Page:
Whether it’s a purebred Tibetan Mastiff or the epitome of the Northshore Special, dogs earn a special place in our hearts and families instantly. But with dogs, as with people, sometimes our pasts can make new experiences more difficult. A “ruff" come up could make it more challenging for a rescue dog to adjust to their new lives. Here are a few tips on how to ease the transition from shelter to loving home.
Making your rescue dog feel comfortable starts as soon as on the car ride home. Ideally, you want to have at least two people to pick the dog up from the shelter. This way one person can sit in the back with your new furry friend, and make sure they’re comfortable and secure for the trip. Nearly losing their balance every 10 seconds makes the car ride scary enough for them, heading to an unknown destination and an unknown future can certainly intensify a dog’s anxiety. Having someone at close hand could go a long way in making them feel safe.
When you finally get home, it’s important not to bombard the newest member of your family with unnecessary stressors. Keep the introduction low key, only having your new dog meet people they’ll be interacting with everyday. As much as you may want to break the front page of Reddit with an adorable puppy-themed “Welcome Home” party for your new friend, it may not be the most responsible way to help them acclimate to their new environment. This also provides an opportunity for you to establish a personal bond with your new family member.
Be sure to let the dog approach you when he/she is ready; it’s a brand new situation for them and you’re still earning their trust. Similarly, you should avoid hugging, kissing or even making prolonged eye contact with your new rescue dog until you get a better gage for their tendencies and personality. A damaged past could make them hesitant to contact and affection at first.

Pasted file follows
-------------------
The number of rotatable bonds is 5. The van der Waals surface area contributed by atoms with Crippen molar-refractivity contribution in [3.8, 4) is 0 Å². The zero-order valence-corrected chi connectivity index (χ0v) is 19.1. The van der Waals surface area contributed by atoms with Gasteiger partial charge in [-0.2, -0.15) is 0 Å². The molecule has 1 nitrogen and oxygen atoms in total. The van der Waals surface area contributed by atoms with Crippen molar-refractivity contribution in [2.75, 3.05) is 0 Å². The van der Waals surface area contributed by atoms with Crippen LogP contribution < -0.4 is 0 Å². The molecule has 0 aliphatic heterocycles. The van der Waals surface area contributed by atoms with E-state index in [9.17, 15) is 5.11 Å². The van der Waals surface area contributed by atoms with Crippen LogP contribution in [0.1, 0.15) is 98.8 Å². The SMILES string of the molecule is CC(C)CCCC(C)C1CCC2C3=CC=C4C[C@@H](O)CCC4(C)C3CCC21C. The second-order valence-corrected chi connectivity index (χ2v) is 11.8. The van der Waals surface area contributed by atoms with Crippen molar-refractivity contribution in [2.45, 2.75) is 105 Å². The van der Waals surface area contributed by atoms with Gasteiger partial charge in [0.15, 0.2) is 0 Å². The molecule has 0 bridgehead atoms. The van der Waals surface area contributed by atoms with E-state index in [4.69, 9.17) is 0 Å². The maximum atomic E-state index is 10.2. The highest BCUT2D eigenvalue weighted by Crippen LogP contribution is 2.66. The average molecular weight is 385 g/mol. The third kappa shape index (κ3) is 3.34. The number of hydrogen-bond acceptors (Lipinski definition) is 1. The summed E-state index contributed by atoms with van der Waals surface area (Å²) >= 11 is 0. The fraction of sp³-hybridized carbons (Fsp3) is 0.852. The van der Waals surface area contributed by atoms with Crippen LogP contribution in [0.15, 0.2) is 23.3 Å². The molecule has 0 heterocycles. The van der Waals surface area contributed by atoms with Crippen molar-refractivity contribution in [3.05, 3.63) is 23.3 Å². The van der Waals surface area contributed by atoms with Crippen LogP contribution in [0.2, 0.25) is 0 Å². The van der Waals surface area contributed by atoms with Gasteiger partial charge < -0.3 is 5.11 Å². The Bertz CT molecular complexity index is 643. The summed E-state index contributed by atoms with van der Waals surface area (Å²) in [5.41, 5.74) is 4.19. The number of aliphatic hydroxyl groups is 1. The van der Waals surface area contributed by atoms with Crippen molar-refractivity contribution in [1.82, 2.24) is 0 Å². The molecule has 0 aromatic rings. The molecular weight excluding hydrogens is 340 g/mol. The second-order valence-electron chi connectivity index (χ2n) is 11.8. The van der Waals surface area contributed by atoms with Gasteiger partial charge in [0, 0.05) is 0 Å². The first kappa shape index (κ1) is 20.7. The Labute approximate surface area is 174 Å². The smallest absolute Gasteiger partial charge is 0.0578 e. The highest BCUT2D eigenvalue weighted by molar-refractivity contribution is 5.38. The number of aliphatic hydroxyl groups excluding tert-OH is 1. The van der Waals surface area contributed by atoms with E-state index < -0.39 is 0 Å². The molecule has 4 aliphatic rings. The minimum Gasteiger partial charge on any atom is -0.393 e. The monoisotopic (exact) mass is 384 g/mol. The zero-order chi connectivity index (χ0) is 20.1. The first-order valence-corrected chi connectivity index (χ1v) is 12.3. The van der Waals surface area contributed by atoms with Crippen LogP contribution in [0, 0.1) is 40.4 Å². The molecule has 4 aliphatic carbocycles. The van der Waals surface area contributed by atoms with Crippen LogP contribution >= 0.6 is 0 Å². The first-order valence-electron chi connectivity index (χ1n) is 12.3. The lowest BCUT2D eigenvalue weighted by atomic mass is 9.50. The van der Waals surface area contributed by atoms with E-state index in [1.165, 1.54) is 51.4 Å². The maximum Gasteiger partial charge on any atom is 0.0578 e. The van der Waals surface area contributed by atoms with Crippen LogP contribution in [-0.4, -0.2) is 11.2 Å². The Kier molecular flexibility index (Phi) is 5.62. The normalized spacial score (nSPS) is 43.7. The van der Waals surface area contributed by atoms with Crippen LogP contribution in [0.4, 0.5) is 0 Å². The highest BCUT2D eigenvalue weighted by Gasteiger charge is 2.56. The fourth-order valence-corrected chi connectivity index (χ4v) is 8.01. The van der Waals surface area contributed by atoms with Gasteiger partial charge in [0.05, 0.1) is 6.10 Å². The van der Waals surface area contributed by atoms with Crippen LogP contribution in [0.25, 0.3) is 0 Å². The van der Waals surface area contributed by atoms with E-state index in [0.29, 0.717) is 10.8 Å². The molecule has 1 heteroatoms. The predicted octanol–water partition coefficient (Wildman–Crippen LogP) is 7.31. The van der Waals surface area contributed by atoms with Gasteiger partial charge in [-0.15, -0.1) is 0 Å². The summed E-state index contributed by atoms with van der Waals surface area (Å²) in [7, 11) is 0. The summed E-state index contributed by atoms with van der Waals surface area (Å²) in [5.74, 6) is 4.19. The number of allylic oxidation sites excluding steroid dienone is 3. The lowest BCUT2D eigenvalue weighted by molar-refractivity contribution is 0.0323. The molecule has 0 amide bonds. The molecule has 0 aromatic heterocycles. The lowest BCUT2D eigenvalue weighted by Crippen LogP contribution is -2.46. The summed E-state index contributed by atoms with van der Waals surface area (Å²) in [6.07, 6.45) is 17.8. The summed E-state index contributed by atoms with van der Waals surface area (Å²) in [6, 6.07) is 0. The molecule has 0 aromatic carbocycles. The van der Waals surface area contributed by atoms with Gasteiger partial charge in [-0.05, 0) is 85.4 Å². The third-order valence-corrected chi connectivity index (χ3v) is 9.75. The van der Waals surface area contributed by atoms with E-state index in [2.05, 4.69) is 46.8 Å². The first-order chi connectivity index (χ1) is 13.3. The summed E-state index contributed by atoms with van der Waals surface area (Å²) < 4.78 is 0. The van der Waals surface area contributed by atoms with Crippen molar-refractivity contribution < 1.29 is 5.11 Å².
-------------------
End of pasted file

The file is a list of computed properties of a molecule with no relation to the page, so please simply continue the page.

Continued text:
Take your new dog out to a similar spot in the yard each time they do their business to give them a sense of routine. Even if a rescue dog is house trained, the stress and confusion of a new home could certainly lead to a few accidents. Please be patient!
If you’re introducing your new rescue dog into a home with dogs already, it’d be helpful to have their first meeting take place somewhere neutral (the shelter, even around the block) to avoid any potential territory aggression. Keep the dogs on leashes with as little tension as possible and gradually let them get a feel for each other. Make sure there’s no food or toys in the area during their first meeting. A rescue dog might’ve relied on being assertive with food in order to survive. It’s best to not add any further elements of stress to the situation.
Venturing into a new unknown life certainly validates feelings of anxiety for any of us. For a shelter dog with a troubled past, it’s understandable for them to have a tough assimilation into a life of comfort and love. But if you keep these tips and mind, and above all else, be patient, rescuing a shelter dog could be one of the most rewarding experiences in your life.